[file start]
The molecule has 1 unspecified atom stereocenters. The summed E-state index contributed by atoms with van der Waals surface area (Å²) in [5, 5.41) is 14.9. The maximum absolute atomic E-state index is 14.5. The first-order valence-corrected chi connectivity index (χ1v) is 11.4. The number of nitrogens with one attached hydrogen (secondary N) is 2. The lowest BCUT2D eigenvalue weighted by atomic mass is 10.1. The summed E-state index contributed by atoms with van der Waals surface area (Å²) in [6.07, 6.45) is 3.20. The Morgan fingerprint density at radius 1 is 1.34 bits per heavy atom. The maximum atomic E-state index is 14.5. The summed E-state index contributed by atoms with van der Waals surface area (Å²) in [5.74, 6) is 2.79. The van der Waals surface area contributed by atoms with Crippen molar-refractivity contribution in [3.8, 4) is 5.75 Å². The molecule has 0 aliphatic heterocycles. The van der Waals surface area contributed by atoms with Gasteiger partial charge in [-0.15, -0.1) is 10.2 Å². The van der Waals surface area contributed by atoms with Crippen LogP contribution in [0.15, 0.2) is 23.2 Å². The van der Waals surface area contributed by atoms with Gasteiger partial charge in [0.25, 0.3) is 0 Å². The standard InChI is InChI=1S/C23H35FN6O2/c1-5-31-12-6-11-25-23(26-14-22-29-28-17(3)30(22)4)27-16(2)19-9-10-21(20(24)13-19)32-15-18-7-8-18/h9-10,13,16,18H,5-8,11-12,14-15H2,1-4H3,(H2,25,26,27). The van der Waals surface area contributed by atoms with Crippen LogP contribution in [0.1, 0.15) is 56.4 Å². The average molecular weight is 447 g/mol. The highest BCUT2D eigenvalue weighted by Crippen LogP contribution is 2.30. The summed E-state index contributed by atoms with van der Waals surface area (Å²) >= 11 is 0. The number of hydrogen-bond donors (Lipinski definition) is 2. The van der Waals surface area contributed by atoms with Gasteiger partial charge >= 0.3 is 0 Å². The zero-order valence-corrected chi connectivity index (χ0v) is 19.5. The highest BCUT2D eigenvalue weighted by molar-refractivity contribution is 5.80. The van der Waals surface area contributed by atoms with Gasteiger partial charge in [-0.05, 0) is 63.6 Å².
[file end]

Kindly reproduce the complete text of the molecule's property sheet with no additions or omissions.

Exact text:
The molecule has 1 unspecified atom stereocenters. The summed E-state index contributed by atoms with van der Waals surface area (Å²) in [5, 5.41) is 14.9. The maximum absolute atomic E-state index is 14.5. The first-order valence-corrected chi connectivity index (χ1v) is 11.4. The number of nitrogens with one attached hydrogen (secondary N) is 2. The lowest BCUT2D eigenvalue weighted by atomic mass is 10.1. The summed E-state index contributed by atoms with van der Waals surface area (Å²) in [6.07, 6.45) is 3.20. The Morgan fingerprint density at radius 1 is 1.34 bits per heavy atom. The maximum atomic E-state index is 14.5. The summed E-state index contributed by atoms with van der Waals surface area (Å²) in [5.74, 6) is 2.79. The van der Waals surface area contributed by atoms with Crippen molar-refractivity contribution in [3.8, 4) is 5.75 Å². The molecule has 0 aliphatic heterocycles. The van der Waals surface area contributed by atoms with Gasteiger partial charge in [-0.15, -0.1) is 10.2 Å². The van der Waals surface area contributed by atoms with Crippen LogP contribution in [0.15, 0.2) is 23.2 Å². The van der Waals surface area contributed by atoms with Gasteiger partial charge in [0.25, 0.3) is 0 Å². The standard InChI is InChI=1S/C23H35FN6O2/c1-5-31-12-6-11-25-23(26-14-22-29-28-17(3)30(22)4)27-16(2)19-9-10-21(20(24)13-19)32-15-18-7-8-18/h9-10,13,16,18H,5-8,11-12,14-15H2,1-4H3,(H2,25,26,27). The van der Waals surface area contributed by atoms with Crippen LogP contribution in [0.1, 0.15) is 56.4 Å². The average molecular weight is 447 g/mol. The highest BCUT2D eigenvalue weighted by Crippen LogP contribution is 2.30. The summed E-state index contributed by atoms with van der Waals surface area (Å²) >= 11 is 0. The number of hydrogen-bond donors (Lipinski definition) is 2. The van der Waals surface area contributed by atoms with Gasteiger partial charge >= 0.3 is 0 Å². The zero-order valence-corrected chi connectivity index (χ0v) is 19.5. The highest BCUT2D eigenvalue weighted by molar-refractivity contribution is 5.80. The van der Waals surface area contributed by atoms with Gasteiger partial charge in [-0.05, 0) is 63.6 Å².